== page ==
Artemisszió Foundation has been using video methods mainly in the framework of international cooperation projects, where usually one of the partner organisations possessed expertise about the methodology (our most regular partner from this perspective has been the People’s Voice Media from Manchester).
At the same time, there are several institutions and professionals who work regularly with this method in Hungary. In this article, we aim to describe the situation of PV (Participatory Video) in Hungary.
What is Participatory Video (PV)? Where is it available to study in Hungary?
Participatory video is a form of participatory media in which a group or community creates their own film. Participatory filmmaking is a small scene, but it is a diverse field of media. Participatory media existed already in the 1970s, but it became more well known in the 1990s and 2000s. PV is not well known in Hungary yet, but there is a possibility to learn about the method at Minor Media Research Center, which is part of the Department of Media and Communication at the ELTE University. This is possible because of an application which was won by Eötvös Lóránd University back in 2019, so the program has been available at the university since then.
The Minor Media has got a current research called “History and current practices of participatory film culture in Hungary, with special focus on self-representation of vulnerable minority groups” This research project lasts from 2019. december 1. to 2023.november 30.
About the method in general
PV is usually facilitated through workshop sessions. The short workshops aren’t enough for changing the team dynamics, but can help team members become more open. Visual culture is a good tool to make connections with each other and useful in communication. Movie making and photography, which are all part of visual culture, should be taken more seriously in education regarding how to supplement verbal interactions with the proper use of nonverbal communication. It is also interesting to see the individual in their interaction with others. Furthermore, the process can create special opportunities of cooperation between different ethnicities during the film creation.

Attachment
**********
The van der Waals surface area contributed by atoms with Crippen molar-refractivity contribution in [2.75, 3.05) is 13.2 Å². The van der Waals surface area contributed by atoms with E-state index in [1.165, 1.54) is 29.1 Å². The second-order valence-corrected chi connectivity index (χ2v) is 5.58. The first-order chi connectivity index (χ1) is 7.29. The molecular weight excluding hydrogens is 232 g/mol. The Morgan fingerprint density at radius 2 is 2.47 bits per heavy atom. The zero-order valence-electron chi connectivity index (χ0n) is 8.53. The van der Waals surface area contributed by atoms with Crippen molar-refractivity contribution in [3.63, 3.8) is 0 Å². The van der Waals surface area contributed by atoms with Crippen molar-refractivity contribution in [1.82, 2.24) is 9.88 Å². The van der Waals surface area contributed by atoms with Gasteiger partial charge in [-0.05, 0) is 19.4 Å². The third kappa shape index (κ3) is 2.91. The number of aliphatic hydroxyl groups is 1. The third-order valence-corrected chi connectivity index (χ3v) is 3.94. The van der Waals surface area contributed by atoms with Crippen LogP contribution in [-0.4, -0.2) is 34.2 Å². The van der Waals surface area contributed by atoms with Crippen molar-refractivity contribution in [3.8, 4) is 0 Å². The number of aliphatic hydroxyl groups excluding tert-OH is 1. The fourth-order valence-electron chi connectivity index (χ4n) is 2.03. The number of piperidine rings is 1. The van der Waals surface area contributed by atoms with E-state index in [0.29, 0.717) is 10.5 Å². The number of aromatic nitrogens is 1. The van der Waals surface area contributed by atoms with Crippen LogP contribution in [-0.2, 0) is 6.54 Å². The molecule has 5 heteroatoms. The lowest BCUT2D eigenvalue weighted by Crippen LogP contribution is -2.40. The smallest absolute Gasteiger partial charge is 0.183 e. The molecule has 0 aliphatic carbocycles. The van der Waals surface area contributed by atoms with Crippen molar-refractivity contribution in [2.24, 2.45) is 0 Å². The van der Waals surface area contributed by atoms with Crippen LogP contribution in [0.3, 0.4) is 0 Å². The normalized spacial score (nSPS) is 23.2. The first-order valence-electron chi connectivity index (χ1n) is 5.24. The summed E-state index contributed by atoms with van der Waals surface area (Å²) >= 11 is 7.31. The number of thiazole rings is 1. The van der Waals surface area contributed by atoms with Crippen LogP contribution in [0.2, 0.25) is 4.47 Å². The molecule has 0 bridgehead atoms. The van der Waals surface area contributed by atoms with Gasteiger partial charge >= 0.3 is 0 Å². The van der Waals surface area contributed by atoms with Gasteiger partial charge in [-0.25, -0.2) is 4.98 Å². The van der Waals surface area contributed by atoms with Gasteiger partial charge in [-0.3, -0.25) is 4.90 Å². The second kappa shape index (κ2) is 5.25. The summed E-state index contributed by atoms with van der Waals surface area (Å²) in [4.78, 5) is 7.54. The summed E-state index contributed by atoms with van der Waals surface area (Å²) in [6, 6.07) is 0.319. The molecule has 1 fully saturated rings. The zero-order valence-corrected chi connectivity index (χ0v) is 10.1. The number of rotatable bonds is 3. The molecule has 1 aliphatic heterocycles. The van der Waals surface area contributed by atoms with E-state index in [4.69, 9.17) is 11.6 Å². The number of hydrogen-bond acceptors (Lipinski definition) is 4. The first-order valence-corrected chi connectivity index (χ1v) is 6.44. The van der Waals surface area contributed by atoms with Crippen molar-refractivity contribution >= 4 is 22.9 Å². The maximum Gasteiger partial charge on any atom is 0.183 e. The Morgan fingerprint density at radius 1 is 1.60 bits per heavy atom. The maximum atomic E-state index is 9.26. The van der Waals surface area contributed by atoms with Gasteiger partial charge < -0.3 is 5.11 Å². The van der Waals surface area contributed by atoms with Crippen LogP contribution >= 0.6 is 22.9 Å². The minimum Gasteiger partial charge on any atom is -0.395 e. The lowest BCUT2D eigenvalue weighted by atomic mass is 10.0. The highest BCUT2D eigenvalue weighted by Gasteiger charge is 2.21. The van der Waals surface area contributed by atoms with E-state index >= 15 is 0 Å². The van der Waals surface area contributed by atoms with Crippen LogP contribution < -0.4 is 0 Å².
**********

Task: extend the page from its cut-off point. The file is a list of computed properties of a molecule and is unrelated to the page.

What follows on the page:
Active Hungarian organisations working with participatory video
Romakép műhely (Roma image workshop, http://romakepmuhely.hu/rolunk/) from 2011 an annual workshop integrated in the program of the Media department, understanding from a critical point of view the visual representation of Roma in film.
Koma bázis – (http://www.komabazis.org/) Community space to support young people in education and community drama center. They made community video projects for diverse target groups (young mothers, seniors, young adults, etc) in a marginal district of Budapest. For today their activities changed and video is no longer a part of it.
Zöld Pók (http://zoldpok.hu/)– “They work as an NGO and for social enterprise base, creating promo videos and other visual materials for NGOs and participating in projects related to video and media. From their webpage: “In our program based on workshops for children and youngsters the participants’ own world, local contexts and their related experiences and problems create the solid base to start our work from. The report like self-reflective filming and photo provide the group with the opportunity to articulate valid statements and emotions that come from the youngsters and they feel ownership about.”
Thoughts of a Hungarian director working with PV
According to Sára Haragonics, who is a documentary filmmaker and PV professional, the camera can work as a silent therapist, as a catalyzer, as mediator, as a shield, or a provocant. The presence of the camera can make the people feel more vulnerable and this vulnerability can bring real change. The camera creates a dialogic place, where the participant feels safe to tell their suppressed problems. Sára says, participatory filmmaking is a unique empowering process. The method enables disadvantaged people to speak with their own voice, and to make a movie as an active witness about their life. It’s very important for organizers to see the communities talking about their own culture, their situation from their point of view, and not the organizers talk with them, but the people from the community talking with each other.
About one workshop in Dombóvár
In 2017 Sára Haragonics and Nándor Grosch held a workshop in Dombóvár, where the main goal of the project was facilitation of the sensitization of local people towards segregated ethnicities and to make the idea of integration more appealing to the locals. To achieve this the directors asked children of age 9 and 10 to participate in the film creation. 5 children were chosen from the segregated part of Dombóvár and 2 from Újdombóvár, a wealthier part of the town. The workshop lasted for 6 days. The children filmed 4 small movies, where they presented the 4 different quarters of their hometown. This workshop aimed to help the communication between Roma and non-Roma people and boost acceptance and sensitization. The film created a bridge between the two very different social strata.